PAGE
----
• Integrated RAW format processing for your camera model.
  • File organisation (keywords etc.)
  • Advanced and fast spot removal tools.
  • Advanced object selection tool with object outline detection.
  • Layers for composition and adjustments.


You will need a number of additional accessories to work efficiently. One of the most important tools will be a stable tripod with a good head.


It is hard to give a good recommendation at this point. Best visit a local photographers store and try some tripods. Take the camera with the macro lens with you.

You can get sand bags to make lightweight but stable tripods heavy enough for the task. There are also really heavy studio “columns” which are usually very expensive.

I personally use products from Manfrotto, which have a very good quality. For the ball head I use a product from Novoflex.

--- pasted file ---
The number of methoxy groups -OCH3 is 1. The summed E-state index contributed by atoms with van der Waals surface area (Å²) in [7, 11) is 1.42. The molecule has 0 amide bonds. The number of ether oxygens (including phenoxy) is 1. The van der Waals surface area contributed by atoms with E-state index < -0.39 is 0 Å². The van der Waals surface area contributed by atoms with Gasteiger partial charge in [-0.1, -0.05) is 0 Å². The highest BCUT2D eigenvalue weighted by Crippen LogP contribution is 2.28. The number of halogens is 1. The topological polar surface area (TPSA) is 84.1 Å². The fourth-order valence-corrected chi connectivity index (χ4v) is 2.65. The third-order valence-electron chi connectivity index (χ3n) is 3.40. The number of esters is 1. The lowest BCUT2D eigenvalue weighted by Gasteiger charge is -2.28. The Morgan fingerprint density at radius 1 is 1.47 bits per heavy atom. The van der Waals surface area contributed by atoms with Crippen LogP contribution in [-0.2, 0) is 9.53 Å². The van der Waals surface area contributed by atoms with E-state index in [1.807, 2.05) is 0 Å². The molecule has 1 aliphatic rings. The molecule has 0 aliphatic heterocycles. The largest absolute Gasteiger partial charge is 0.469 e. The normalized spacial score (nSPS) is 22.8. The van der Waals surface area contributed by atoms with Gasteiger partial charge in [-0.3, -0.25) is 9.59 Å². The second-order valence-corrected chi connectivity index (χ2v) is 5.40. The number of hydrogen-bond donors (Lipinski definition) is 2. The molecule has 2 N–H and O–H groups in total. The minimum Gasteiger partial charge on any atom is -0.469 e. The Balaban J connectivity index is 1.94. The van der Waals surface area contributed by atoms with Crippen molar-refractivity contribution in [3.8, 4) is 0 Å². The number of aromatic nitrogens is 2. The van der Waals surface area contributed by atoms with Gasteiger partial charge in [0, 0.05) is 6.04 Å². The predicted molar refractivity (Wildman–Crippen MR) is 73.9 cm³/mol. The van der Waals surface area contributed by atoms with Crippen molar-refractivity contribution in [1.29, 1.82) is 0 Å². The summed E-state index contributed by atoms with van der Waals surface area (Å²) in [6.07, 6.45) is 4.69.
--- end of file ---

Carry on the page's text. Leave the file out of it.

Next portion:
Key Features

The key features selecting a tripod to do product photography with electronics are:

  • Heavy and stable.
  • Adjustable column.
  • Ideally possible to use the column vertically.
  • Solid tripod head which can handle the weight of the camera and lens.
  • Enough long legs so you can use the camera top-down.


There are a number of required accessories:

  • Remote control for the camera.
  • Gray card or white balance card.
  • Air-blower to clean the lens and remove dust from objects.
  • Sheets of glass or a transparent platform to lift the object from the ground.
  • Soft fabric to clean the lens and glass.

There are other things which are really useful. The following list will name a few of them.

  • Sand bags for the tripod.
  • Reusable gum like adhesive to keep the objects in place.
  • Video lights to create additional highlights.


If you did photography before, you most likely already own most of the equipment listed in this chapter. For absolute beginners, this can be an overwhelming list. Best is to use the initial list of importance and start with the first points. Get some experience with the new equipment, so you will quickly see which part is missing for your own workflow.